Jean Renoir finally returns to a liberated France to capture all the color and gaiety of Belle Epoque Paris in this fictionalized look at the birth of the Moulin Rouge and the Cancan.
Henri Danglard’s (Jean Gavin) nightclub is doing a lackluster business despite the attraction of Lola ‘La Belle Abbesse’ (Maria Felix), a fiery Spanish beauty who belly-dances and sings for the crowd. Henri and Lola are having an affair. One night they decide to go slumming in Montmarte. There Henri finds that people are still dancing the cancan. He dreams of opening a place where the bourgeoise could enjoy moderately priced luxuries and beautiful, untarnished girls.
He also notices a young laundress dancing at the cafe, who appears to have the requisite talent. Her name is Nini (Françoise Arnoul). Danglard dances with her, sparking the jealousy that will consume Lola for the rest of the film. He asks Nini to try out for a show. She assumes this offer will include a visit to the casting couch so moves quickly to lose her virginity to her baker sweetheart Paolo. But Danglard treats her only with gentlemanly courtesy,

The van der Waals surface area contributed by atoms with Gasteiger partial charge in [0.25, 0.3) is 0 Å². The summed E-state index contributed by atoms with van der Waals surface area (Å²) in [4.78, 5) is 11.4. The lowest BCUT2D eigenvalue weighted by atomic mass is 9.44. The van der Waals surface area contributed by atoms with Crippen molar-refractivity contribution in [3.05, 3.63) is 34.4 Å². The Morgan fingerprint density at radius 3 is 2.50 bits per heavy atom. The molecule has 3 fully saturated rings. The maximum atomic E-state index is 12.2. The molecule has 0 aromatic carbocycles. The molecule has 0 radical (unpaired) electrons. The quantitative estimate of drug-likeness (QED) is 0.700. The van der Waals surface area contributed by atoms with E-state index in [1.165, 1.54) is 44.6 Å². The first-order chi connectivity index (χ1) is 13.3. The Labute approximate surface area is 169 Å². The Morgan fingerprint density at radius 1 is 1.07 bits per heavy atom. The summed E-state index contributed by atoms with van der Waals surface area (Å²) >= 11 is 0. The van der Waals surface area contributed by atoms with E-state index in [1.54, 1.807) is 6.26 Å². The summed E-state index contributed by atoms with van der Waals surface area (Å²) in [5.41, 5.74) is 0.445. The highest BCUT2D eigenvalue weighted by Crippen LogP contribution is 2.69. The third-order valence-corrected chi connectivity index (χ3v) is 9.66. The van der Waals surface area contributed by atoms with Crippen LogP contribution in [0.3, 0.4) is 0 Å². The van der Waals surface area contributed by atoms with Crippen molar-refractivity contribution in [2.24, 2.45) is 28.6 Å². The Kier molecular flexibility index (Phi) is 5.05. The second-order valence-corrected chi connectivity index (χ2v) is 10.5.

The rest of the movie follows the Danglard’s money woes in builiding the Moulin Rouge and the training of the dancers. Eventually, Danglard and Nini begin an affair leading to typical love dramas with Lola, Paulo, and a Russian Prince who has taken a fancy to Nini. But the plot is very secondary to several musical numbers and the spendid dancing.
After a long exile, Renoir returned to his beloved Paris in a mood to recreate her most glamorous days. He also masters his father’s ways with the faces and figures of beautiful women. He found the perfect rosy Renoir subject in Arnoul. Gabin lost little of his sex appeal as he aged. This is all handled in such a way that it might very well appeal to musical comedy naysayers. Recommended.
Clip – Edith Piaf